Aplastic Anemia

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Aplastic Anemia by Mind Map: Aplastic Anemia

1. Causitive Factors

1.1. Acquired

1.1.1. Toxins, such as pesticides, arsenic, and benzene. Radiation and chemotherapy (treatments for cancer). Medicines, such as chloramphenicol (an antibiotic rarely used in the United States). Infectious diseases, such as hepatitis, Epstein-Barr virus, cytomegalovirus, parvovirus B19, and HIV. Autoimmune disorders, such as lupus and rheumatoid arthritis. Pregnancy. (Aplastic anemia that occurs during pregnancy often goes away after delivery.) Sometimes, cancer from another part of the body can spread to the bone and cause aplastic anemia.

1.2. Inherited

1.2.1. Certain inherited conditions can damage the stem cells and lead to aplastic anemia. Examples include Fanconi anemia, Shwachman-Diamond syndrome, dyskeratosis (DIS-ker-ah-TO-sis) congenita, and Diamond-Blackfan anemia.

2. Signs and Symptoms

2.1. Red Blood Cells

2.1.1. A lack of hemoglobin in the blood causes fatigue. A low red blood cell count also can cause shortness of breath; dizziness, especially when standing up; headaches; coldness in your hands or feet; pale skin; and chest pain. If you don't have enough hemoglobin-carrying red blood cells, your heart has to work harder to move the reduced amount of oxygen in your blood. This can lead to arrhythmias (irregular heartbeats), a heart murmur, an enlarged heart, or even heart failure.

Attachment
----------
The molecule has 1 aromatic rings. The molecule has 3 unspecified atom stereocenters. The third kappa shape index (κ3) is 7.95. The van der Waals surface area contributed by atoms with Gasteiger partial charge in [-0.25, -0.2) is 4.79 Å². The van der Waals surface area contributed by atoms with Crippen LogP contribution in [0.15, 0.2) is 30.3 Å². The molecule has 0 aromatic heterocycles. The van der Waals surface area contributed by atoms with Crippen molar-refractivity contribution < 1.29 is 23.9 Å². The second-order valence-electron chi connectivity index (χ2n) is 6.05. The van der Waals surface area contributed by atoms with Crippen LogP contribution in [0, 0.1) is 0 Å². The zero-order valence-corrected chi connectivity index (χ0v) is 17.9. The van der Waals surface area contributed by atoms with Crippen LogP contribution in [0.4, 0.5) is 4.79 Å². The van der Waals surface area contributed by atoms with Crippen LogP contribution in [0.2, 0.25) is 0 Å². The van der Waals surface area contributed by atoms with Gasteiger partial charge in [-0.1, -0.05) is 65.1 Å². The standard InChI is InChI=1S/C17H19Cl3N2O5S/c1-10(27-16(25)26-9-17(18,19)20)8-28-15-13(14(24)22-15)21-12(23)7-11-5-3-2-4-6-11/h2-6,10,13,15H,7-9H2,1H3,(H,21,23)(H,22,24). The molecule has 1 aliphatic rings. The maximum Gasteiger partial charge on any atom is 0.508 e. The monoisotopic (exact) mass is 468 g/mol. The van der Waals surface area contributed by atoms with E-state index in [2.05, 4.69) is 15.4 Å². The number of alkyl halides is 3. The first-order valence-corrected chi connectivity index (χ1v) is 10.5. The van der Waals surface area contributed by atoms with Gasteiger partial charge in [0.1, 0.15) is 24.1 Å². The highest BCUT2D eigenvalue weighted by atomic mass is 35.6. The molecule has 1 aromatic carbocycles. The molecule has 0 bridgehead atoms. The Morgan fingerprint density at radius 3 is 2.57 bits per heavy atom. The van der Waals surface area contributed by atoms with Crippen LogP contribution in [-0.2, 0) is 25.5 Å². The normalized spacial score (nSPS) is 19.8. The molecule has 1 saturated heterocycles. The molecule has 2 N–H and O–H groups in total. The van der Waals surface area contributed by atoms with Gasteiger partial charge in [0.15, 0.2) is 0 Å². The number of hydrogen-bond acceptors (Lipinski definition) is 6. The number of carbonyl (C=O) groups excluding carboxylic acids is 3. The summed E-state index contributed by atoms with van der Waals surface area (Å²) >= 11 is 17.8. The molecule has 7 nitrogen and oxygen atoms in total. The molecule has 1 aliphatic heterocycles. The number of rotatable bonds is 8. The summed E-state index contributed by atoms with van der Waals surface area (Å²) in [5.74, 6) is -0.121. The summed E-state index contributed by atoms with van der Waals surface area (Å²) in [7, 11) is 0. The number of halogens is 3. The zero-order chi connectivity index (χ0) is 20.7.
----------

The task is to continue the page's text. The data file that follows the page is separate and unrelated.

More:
2.2. White Blood Cells

2.2.1. White blood cells help fight infections. Signs and symptoms of a low white blood cell count include fevers, frequent infections that can be severe, and flu-like illnesses that linger.

2.3. Platelets

2.3.1. People who have low platelet counts tend to bruise and bleed easily, and the bleeding may be hard to stop. Common types of bleeding associated with a low platelet count include nosebleeds, bleeding gums, pinpoint red spots on the skin, and blood in the stool. Women also may have heavy menstrual bleeding.

3. Etiology

3.1. occasionally results from drug or toxin exposure (such as exposure to benzene, dipyrone, nonsteroidal anti-inflammatory drugs, chloramphenicol, penicillamine, and gold).

3.2. most often an idiopathic disorder

3.3. AA may also occur following an episode of hepatitis (although not by the common A-E hepatitis viruses) or other viral illnesses

3.4. Other conditions associated with the development of acquired AA are paroxysmal nocturnal hemoglobinuria (PNH), pregnancy, and more rarely eosinophilic fasciitis, celiac disease, and SLE.

4. Risk Factors

4.1. Exposure to toxins

4.2. Have taken certain medicines or had radiation or chemotherapy (treatments for cancer)

4.3. Have certain infectious diseases, autoimmune disorders, or inherited conditions

5. Diagnostic Tests

5.1. Family History

5.1.1. Questions asked by a Physician

5.1.1.1. You've had anemia or a condition that can cause anemia You have shortness of breath, dizziness, headaches, or other signs and symptoms of anemia You've been exposed to certain toxins or medicines You've had radiation or chemotherapy (treatments for cancer) You've had infections or signs of infections, such as fever You bruise or bleed easily

5.2. Complete Blood Count

5.2.1. Tests that check vitamin B12 and folate levels in the blood. These tests can help rule out anemia caused by vitamin deficiency

5.3. Reticulcyte Blood Count

5.4. Bone Marrow Tests

5.5. Other Tests

5.5.1. Xray, CT, Liver Tests and Viral Scans

6. Common Findings

6.1. History of recurrent infection

6.2. Tachycardia

6.3. Fatigue

6.4. Pallor

6.5. History of easy bruising and bleeding

6.6. Dyspnea